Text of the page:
Eddie Redmayne’s portrayal of scientist Stephen Hawking in The Theory of Everything is astounding.
I’ve only seen him in roles like Angel Clare in Tess of the d’Urbervilles and Marius Pontmercy in Les Misérables before so I wasn’t sure he could pull the Stephen Hawking role off. But the way he portrays the deterioration of Hawking’s body as motor neurone disease robs him of movement and the ability to speak is breathtaking. As he changes from a bright young PhD student into a world-renowned, wheelchair-bound physicist Redmayne is by turns touching, witty, tragic – and utterly convincing. It’s definitely the stand-out performance of his career.
Felicity Jones is equally impressive as Jane, Stephen Hawking’s first wife. The couple met as Cambridge students in the 1960s and director James Marsh movingly follows their relationship as they strive to cope with Stephen’s illness. Jones, who began her career playing Emma Carter in The Archers, is every bit as believable as Redmayne as she goes from lovestruck young girl to weary yet devoted carer.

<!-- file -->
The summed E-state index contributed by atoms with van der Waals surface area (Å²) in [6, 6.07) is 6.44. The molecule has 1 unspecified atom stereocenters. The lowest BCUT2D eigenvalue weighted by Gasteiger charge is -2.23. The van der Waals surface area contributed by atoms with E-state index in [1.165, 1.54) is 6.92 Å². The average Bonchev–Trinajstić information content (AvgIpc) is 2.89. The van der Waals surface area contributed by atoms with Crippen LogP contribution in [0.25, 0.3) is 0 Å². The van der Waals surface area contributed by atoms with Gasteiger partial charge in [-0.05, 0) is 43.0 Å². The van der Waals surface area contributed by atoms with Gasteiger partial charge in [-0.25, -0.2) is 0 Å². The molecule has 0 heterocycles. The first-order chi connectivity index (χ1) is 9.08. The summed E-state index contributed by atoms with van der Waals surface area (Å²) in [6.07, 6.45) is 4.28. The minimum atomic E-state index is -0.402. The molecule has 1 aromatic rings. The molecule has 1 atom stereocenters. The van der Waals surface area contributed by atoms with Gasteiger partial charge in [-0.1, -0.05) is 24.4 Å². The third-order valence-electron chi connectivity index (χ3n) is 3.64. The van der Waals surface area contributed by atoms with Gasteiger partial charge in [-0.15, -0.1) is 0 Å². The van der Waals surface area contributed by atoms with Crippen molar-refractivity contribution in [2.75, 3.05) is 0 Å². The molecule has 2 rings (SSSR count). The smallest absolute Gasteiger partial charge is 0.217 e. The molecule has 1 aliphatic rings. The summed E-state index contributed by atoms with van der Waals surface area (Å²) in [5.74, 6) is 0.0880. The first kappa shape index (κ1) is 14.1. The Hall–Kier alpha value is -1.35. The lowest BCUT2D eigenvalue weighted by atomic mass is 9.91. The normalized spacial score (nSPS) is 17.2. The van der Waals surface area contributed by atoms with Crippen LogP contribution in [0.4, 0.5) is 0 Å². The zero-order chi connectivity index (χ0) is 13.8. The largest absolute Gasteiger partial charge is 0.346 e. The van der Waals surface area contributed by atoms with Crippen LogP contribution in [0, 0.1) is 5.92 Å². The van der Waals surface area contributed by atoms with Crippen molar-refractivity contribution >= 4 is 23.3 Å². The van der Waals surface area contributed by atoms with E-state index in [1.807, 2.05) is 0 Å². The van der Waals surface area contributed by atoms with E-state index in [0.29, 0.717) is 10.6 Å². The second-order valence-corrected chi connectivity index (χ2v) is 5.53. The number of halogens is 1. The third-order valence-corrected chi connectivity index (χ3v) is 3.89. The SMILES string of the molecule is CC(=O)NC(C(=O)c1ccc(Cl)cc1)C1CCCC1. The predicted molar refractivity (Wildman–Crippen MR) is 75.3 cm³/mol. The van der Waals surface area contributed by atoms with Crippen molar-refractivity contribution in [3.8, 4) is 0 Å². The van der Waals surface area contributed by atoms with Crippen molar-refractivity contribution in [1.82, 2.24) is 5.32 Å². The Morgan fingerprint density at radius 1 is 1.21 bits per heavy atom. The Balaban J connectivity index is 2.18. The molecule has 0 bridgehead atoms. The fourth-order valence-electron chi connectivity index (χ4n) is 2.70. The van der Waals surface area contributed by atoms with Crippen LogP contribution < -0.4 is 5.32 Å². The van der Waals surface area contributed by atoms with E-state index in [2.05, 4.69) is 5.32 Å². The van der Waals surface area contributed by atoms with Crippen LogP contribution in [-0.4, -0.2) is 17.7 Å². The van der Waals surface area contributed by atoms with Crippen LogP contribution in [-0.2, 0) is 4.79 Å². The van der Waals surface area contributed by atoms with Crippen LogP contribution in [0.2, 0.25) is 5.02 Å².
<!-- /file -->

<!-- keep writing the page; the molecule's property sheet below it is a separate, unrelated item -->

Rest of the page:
The biopic is very much the story of the couple’s relationship and the ways in which it is tested over the years. It doesn’t dwell much on Hawking’s scientific achievements, beyond him scribbling a series of baffling equations on a blackboard and giving a lecture about his research to a group of astonished professors, but it’s a tour de force all the same.